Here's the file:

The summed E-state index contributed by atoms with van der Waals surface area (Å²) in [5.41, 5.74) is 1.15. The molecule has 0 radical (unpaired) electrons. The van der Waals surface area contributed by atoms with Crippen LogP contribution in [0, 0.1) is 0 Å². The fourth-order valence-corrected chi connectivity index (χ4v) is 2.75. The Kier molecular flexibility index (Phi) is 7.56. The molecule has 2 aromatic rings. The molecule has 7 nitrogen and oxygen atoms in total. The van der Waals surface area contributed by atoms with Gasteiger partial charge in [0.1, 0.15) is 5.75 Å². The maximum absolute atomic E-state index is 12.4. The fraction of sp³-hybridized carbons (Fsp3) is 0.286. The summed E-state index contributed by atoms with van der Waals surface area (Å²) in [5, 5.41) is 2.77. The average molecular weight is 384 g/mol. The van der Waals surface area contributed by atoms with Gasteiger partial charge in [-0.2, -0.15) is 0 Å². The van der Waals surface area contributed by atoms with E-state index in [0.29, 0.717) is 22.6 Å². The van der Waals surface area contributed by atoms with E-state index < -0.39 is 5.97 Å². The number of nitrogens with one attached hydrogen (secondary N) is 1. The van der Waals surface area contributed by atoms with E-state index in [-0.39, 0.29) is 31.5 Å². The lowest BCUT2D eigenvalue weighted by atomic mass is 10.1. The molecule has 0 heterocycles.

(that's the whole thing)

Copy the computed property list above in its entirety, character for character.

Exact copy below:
The summed E-state index contributed by atoms with van der Waals surface area (Å²) in [5.41, 5.74) is 1.15. The molecule has 0 radical (unpaired) electrons. The van der Waals surface area contributed by atoms with Crippen LogP contribution in [0, 0.1) is 0 Å². The fourth-order valence-corrected chi connectivity index (χ4v) is 2.75. The Kier molecular flexibility index (Phi) is 7.56. The molecule has 2 aromatic rings. The molecule has 7 nitrogen and oxygen atoms in total. The van der Waals surface area contributed by atoms with Gasteiger partial charge in [0.1, 0.15) is 5.75 Å². The maximum absolute atomic E-state index is 12.4. The fraction of sp³-hybridized carbons (Fsp3) is 0.286. The summed E-state index contributed by atoms with van der Waals surface area (Å²) in [5, 5.41) is 2.77. The average molecular weight is 384 g/mol. The van der Waals surface area contributed by atoms with Gasteiger partial charge in [-0.2, -0.15) is 0 Å². The van der Waals surface area contributed by atoms with E-state index in [0.29, 0.717) is 22.6 Å². The van der Waals surface area contributed by atoms with E-state index < -0.39 is 5.97 Å². The number of nitrogens with one attached hydrogen (secondary N) is 1. The van der Waals surface area contributed by atoms with E-state index in [-0.39, 0.29) is 31.5 Å². The lowest BCUT2D eigenvalue weighted by atomic mass is 10.1. The molecule has 0 heterocycles.